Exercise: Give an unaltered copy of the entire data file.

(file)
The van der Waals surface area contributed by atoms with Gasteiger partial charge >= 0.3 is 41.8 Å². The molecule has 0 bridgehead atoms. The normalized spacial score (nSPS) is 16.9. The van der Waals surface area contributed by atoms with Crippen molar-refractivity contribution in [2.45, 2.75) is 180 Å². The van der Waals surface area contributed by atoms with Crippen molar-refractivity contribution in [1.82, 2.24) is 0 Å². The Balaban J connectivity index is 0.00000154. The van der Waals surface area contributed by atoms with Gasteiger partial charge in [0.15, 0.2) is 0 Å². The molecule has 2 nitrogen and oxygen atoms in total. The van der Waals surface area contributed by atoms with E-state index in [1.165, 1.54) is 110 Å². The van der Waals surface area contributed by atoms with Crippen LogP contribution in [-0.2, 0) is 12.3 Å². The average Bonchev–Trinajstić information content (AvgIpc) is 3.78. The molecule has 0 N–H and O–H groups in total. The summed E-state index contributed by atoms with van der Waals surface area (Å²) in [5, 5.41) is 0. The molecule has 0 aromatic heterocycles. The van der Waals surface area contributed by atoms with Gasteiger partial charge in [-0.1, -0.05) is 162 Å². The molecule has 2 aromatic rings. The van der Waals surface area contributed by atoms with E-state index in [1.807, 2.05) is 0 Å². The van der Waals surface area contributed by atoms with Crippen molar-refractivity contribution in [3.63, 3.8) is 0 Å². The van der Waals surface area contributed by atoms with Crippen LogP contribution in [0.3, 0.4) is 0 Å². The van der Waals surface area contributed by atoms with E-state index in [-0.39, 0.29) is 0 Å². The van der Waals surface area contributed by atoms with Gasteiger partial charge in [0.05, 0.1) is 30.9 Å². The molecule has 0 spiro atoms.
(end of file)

The van der Waals surface area contributed by atoms with Gasteiger partial charge >= 0.3 is 41.8 Å². The molecule has 0 bridgehead atoms. The normalized spacial score (nSPS) is 16.9. The van der Waals surface area contributed by atoms with Crippen molar-refractivity contribution in [2.45, 2.75) is 180 Å². The van der Waals surface area contributed by atoms with Crippen molar-refractivity contribution in [1.82, 2.24) is 0 Å². The Balaban J connectivity index is 0.00000154. The van der Waals surface area contributed by atoms with Gasteiger partial charge in [0.15, 0.2) is 0 Å². The molecule has 2 nitrogen and oxygen atoms in total. The van der Waals surface area contributed by atoms with E-state index in [1.165, 1.54) is 110 Å². The van der Waals surface area contributed by atoms with Crippen LogP contribution in [-0.2, 0) is 12.3 Å². The average Bonchev–Trinajstić information content (AvgIpc) is 3.78. The molecule has 0 N–H and O–H groups in total. The summed E-state index contributed by atoms with van der Waals surface area (Å²) in [5, 5.41) is 0. The molecule has 0 aromatic heterocycles. The van der Waals surface area contributed by atoms with Gasteiger partial charge in [-0.1, -0.05) is 162 Å². The molecule has 2 aromatic rings. The van der Waals surface area contributed by atoms with E-state index in [1.807, 2.05) is 0 Å². The van der Waals surface area contributed by atoms with Crippen molar-refractivity contribution in [3.63, 3.8) is 0 Å². The van der Waals surface area contributed by atoms with Crippen LogP contribution in [0.3, 0.4) is 0 Å². The van der Waals surface area contributed by atoms with E-state index in [-0.39, 0.29) is 0 Å². The van der Waals surface area contributed by atoms with Gasteiger partial charge in [0.05, 0.1) is 30.9 Å². The molecule has 0 spiro atoms.